Have you ever experienced any of the following? If not, I suggest doing/noting any one of the below before reading this article:

  • Go to a 3 or 5-star hotel in any of the metro cities and talk to the waiter in your mother tongue and recieve a stink-eye
  • You meet your school/college friend and although both of you share a similar mother tongue, you have a conversation in English
  • How many of our friends ( or even ourselves) can read and write in English and in French/German better than your native language?

If you have experienced any of the above chances are you are an Indian. Although I write this article from an Indians perspective, it is important to note that this is applicable to all regions where Globalisation is leading to a slow death of the mother tongue/ native language

It isn’t that Globalisation had not affected languages in the past. If you look at the oxford dictionary, the English language one of the most versatile in the world has borrowed words from languages from all over the world. For example, more than a 100 words were borrowed from my native tongue the Tamil Language alone.

But what is happening right now is different. Many of us are unable to think, talk and write in our native language. For example, in many of the posher schools in Chennai, India more students study European languages as a second language rather than their mother tongue. Please note this is my personal experience not scrutinised and validated by peer-reviewed studies.

Sometimes it is not completely our fault either. Many 2nd and 3rd generation Indian Expats are unable to talk in their language of origin. It is a function of their environment.

But this incapacity of talking in us talking in our mother tongue is hurting us. Please remember, your mother tongue is your pathway to understanding and appreciating your culture and history. For example, try reading Ponniyin Selvan a modern Tamil classic in English and you will note the difference. If you want to know more about why you should Know and talk in your native tongue remember this famous quote of dubious authenticity which is attributed to Lord Macaulay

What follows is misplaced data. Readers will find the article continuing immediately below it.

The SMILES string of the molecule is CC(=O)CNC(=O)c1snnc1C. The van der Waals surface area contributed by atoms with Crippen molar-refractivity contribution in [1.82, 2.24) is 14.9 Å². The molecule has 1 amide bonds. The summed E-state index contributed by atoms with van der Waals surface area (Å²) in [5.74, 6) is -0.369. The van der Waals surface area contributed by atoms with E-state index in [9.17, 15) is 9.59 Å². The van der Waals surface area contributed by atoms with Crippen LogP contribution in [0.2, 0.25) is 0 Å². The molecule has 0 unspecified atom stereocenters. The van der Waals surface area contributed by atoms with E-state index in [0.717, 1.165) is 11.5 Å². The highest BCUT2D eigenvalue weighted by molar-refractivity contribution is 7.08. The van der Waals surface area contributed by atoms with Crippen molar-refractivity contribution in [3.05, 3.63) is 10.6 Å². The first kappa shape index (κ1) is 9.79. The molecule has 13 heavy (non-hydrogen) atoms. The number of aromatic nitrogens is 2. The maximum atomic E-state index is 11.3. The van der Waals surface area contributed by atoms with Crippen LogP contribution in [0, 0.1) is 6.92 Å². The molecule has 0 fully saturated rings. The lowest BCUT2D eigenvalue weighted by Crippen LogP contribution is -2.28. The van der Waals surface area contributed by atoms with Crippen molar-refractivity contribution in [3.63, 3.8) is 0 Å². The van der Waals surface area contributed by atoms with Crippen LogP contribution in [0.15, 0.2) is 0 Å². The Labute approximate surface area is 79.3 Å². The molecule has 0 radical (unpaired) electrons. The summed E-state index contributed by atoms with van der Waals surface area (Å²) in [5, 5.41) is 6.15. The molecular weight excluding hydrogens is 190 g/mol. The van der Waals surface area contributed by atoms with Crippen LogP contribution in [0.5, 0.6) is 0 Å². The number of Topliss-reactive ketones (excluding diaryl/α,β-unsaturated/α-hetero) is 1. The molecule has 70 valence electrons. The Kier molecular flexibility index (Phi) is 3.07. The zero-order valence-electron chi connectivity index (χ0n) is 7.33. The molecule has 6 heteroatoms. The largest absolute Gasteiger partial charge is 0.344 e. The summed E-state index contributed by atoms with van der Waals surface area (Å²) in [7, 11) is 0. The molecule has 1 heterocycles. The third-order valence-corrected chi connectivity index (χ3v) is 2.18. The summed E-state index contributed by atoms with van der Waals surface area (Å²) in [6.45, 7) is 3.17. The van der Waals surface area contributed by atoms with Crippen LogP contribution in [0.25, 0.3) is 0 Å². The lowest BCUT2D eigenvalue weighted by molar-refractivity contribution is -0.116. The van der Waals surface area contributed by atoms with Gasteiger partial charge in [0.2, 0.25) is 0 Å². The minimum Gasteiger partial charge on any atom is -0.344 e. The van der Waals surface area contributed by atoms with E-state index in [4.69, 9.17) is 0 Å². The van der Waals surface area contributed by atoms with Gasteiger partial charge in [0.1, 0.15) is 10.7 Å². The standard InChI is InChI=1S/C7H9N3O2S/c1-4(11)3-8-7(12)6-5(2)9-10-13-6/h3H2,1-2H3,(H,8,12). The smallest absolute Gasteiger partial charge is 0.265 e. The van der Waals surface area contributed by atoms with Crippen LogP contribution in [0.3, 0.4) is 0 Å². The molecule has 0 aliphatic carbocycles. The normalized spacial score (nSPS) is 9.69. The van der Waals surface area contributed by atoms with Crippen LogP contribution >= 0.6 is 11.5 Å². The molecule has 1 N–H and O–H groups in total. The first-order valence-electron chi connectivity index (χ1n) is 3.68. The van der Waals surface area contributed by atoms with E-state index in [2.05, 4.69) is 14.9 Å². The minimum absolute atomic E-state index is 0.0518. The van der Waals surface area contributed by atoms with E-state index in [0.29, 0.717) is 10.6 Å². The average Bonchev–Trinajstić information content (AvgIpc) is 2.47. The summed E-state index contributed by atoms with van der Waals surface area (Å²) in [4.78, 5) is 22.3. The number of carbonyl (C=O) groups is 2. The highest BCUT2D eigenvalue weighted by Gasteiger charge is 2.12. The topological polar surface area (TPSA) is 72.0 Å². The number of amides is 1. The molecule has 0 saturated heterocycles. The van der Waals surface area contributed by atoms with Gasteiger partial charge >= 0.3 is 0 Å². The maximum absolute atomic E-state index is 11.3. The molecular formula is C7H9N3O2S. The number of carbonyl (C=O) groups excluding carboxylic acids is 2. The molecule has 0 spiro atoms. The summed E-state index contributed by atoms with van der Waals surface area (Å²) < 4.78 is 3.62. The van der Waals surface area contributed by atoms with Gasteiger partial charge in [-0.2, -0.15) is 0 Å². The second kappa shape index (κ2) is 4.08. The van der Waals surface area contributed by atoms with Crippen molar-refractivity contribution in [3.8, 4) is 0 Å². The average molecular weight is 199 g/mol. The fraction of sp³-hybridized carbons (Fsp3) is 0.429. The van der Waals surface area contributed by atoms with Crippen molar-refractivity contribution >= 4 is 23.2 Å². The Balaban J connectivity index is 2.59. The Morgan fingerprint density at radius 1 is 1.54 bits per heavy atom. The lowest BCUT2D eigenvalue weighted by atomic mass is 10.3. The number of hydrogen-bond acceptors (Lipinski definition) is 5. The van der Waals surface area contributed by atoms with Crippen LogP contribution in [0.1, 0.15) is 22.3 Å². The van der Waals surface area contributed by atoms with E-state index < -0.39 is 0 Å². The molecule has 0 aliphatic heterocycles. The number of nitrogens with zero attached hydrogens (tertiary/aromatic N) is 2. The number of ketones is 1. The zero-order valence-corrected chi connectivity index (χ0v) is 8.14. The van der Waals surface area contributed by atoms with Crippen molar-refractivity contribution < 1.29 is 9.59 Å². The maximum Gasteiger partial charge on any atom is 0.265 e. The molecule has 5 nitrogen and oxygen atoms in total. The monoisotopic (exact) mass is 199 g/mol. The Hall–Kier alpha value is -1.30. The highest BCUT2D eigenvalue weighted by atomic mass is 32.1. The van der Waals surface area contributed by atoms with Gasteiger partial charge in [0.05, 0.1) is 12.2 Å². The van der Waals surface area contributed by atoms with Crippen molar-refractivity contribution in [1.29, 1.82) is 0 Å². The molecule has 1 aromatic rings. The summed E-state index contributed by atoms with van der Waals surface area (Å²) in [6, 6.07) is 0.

“I have traveled across the length and breadth of India and I have not seen one person who is a beggar, who is a thief. Such wealth I have seen in this country, such high moral values, people of such calibre, that I do not think we would ever conquer this country, unless we break the very backbone of this nation, which is her spiritual and cultural heritage, and, therefore, I propose that we replace her old and ancient education system, her culture, for if the Indians think that all that is foreign and English is good and greater than their own, they will lose their self-esteem, their native self-culture and they will become what we want them, a truly dominated nation.”

Please note although this quote is attributed to him, many scholarly researchers have shown that he did not give this speech in the British parliament in 1835

But for the purposes of making my case, it is a very important quote. It lays out in detail how breaking the culture is very important for long-term subjugation of a race.

I could go on and moan about the fact that when someone who to work in Japan he learns Japanese whilst in China it is important to know Mandarin but in India, we converse in English. But India is a heterogeneous country and a person should know at least 4-5 languages to converse with 90% of the population in their native tongue. English is here to stay in India. But we can protect our native tongue if we could incorporate it more into our daily lives. Some ideas include:

  • Read a book in your native language at least 2-3 hours a week
  • Watching the news in your regional language. This also helps you in knowing more about your the issues facing your local regions

Note: The irony is I have written a whole article about how we should converse in our mother tongue in English which is not my native tongue 😛